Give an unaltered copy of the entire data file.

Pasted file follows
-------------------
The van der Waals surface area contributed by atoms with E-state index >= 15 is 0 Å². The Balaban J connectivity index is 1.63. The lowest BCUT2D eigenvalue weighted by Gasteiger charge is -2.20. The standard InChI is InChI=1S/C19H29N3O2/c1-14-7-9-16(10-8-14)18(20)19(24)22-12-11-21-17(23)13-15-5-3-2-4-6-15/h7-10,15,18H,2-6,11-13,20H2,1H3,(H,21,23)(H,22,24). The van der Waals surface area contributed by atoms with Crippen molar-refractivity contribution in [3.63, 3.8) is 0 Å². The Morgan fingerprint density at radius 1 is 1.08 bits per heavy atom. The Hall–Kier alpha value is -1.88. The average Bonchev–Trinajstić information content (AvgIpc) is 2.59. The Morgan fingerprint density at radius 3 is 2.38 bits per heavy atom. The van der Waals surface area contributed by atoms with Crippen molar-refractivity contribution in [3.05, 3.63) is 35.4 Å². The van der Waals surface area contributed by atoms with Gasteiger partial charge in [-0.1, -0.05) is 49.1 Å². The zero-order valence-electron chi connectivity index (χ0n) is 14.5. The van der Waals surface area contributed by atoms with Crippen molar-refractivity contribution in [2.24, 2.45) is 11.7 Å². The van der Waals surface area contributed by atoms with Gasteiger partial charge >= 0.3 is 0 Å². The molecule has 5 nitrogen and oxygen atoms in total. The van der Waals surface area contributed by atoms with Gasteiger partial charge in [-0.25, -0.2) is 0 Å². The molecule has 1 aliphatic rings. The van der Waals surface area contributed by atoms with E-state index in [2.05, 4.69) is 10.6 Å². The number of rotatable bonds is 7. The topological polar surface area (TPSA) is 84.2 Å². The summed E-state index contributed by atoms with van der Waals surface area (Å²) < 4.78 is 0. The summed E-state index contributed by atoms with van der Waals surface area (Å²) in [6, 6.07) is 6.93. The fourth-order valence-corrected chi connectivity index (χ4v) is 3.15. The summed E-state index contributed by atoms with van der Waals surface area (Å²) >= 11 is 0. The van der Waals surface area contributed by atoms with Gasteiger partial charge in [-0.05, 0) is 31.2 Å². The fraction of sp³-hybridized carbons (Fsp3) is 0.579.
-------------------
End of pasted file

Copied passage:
The van der Waals surface area contributed by atoms with E-state index >= 15 is 0 Å². The Balaban J connectivity index is 1.63. The lowest BCUT2D eigenvalue weighted by Gasteiger charge is -2.20. The standard InChI is InChI=1S/C19H29N3O2/c1-14-7-9-16(10-8-14)18(20)19(24)22-12-11-21-17(23)13-15-5-3-2-4-6-15/h7-10,15,18H,2-6,11-13,20H2,1H3,(H,21,23)(H,22,24). The van der Waals surface area contributed by atoms with Crippen molar-refractivity contribution in [3.63, 3.8) is 0 Å². The Morgan fingerprint density at radius 1 is 1.08 bits per heavy atom. The Hall–Kier alpha value is -1.88. The average Bonchev–Trinajstić information content (AvgIpc) is 2.59. The Morgan fingerprint density at radius 3 is 2.38 bits per heavy atom. The van der Waals surface area contributed by atoms with Crippen molar-refractivity contribution in [3.05, 3.63) is 35.4 Å². The van der Waals surface area contributed by atoms with Gasteiger partial charge in [-0.1, -0.05) is 49.1 Å². The zero-order valence-electron chi connectivity index (χ0n) is 14.5. The van der Waals surface area contributed by atoms with Crippen molar-refractivity contribution in [2.24, 2.45) is 11.7 Å². The van der Waals surface area contributed by atoms with Gasteiger partial charge >= 0.3 is 0 Å². The molecule has 5 nitrogen and oxygen atoms in total. The van der Waals surface area contributed by atoms with Gasteiger partial charge in [-0.25, -0.2) is 0 Å². The molecule has 1 aliphatic rings. The van der Waals surface area contributed by atoms with E-state index in [2.05, 4.69) is 10.6 Å². The number of rotatable bonds is 7. The topological polar surface area (TPSA) is 84.2 Å². The summed E-state index contributed by atoms with van der Waals surface area (Å²) < 4.78 is 0. The summed E-state index contributed by atoms with van der Waals surface area (Å²) in [6, 6.07) is 6.93. The fourth-order valence-corrected chi connectivity index (χ4v) is 3.15. The summed E-state index contributed by atoms with van der Waals surface area (Å²) >= 11 is 0. The van der Waals surface area contributed by atoms with Gasteiger partial charge in [-0.05, 0) is 31.2 Å². The fraction of sp³-hybridized carbons (Fsp3) is 0.579.